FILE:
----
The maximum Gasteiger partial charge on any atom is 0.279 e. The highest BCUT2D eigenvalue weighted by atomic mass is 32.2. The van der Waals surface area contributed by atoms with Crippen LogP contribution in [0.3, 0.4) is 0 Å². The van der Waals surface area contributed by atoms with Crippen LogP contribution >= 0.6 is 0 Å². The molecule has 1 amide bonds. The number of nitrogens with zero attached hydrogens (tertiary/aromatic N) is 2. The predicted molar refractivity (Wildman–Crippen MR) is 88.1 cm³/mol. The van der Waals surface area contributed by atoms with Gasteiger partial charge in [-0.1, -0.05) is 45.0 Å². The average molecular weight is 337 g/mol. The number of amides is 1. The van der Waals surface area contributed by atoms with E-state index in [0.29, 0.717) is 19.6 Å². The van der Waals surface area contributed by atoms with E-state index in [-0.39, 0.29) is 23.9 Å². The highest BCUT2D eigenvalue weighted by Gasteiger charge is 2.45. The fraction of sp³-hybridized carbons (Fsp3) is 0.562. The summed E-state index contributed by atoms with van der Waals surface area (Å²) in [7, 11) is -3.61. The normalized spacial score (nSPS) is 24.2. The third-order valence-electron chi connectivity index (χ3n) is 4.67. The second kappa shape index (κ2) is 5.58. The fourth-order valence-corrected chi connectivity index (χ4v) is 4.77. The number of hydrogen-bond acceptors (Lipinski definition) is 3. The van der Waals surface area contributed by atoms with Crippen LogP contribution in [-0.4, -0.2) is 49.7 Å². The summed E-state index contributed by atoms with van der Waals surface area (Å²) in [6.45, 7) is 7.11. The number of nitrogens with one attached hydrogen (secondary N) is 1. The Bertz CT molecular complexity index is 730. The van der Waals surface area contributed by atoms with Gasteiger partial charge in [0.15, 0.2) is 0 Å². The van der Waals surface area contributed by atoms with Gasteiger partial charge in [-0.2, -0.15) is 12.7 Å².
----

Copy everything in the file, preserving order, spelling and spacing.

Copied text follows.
The maximum Gasteiger partial charge on any atom is 0.279 e. The highest BCUT2D eigenvalue weighted by atomic mass is 32.2. The van der Waals surface area contributed by atoms with Crippen LogP contribution in [0.3, 0.4) is 0 Å². The van der Waals surface area contributed by atoms with Crippen LogP contribution >= 0.6 is 0 Å². The molecule has 1 amide bonds. The number of nitrogens with zero attached hydrogens (tertiary/aromatic N) is 2. The predicted molar refractivity (Wildman–Crippen MR) is 88.1 cm³/mol. The van der Waals surface area contributed by atoms with Gasteiger partial charge in [-0.1, -0.05) is 45.0 Å². The average molecular weight is 337 g/mol. The number of amides is 1. The van der Waals surface area contributed by atoms with E-state index in [0.29, 0.717) is 19.6 Å². The van der Waals surface area contributed by atoms with E-state index in [-0.39, 0.29) is 23.9 Å². The highest BCUT2D eigenvalue weighted by Gasteiger charge is 2.45. The fraction of sp³-hybridized carbons (Fsp3) is 0.562. The summed E-state index contributed by atoms with van der Waals surface area (Å²) in [7, 11) is -3.61. The normalized spacial score (nSPS) is 24.2. The third-order valence-electron chi connectivity index (χ3n) is 4.67. The second kappa shape index (κ2) is 5.58. The fourth-order valence-corrected chi connectivity index (χ4v) is 4.77. The number of hydrogen-bond acceptors (Lipinski definition) is 3. The van der Waals surface area contributed by atoms with Crippen LogP contribution in [-0.4, -0.2) is 49.7 Å². The summed E-state index contributed by atoms with van der Waals surface area (Å²) in [6.45, 7) is 7.11. The number of nitrogens with one attached hydrogen (secondary N) is 1. The Bertz CT molecular complexity index is 730. The van der Waals surface area contributed by atoms with Gasteiger partial charge in [0.15, 0.2) is 0 Å². The van der Waals surface area contributed by atoms with Gasteiger partial charge in [-0.2, -0.15) is 12.7 Å².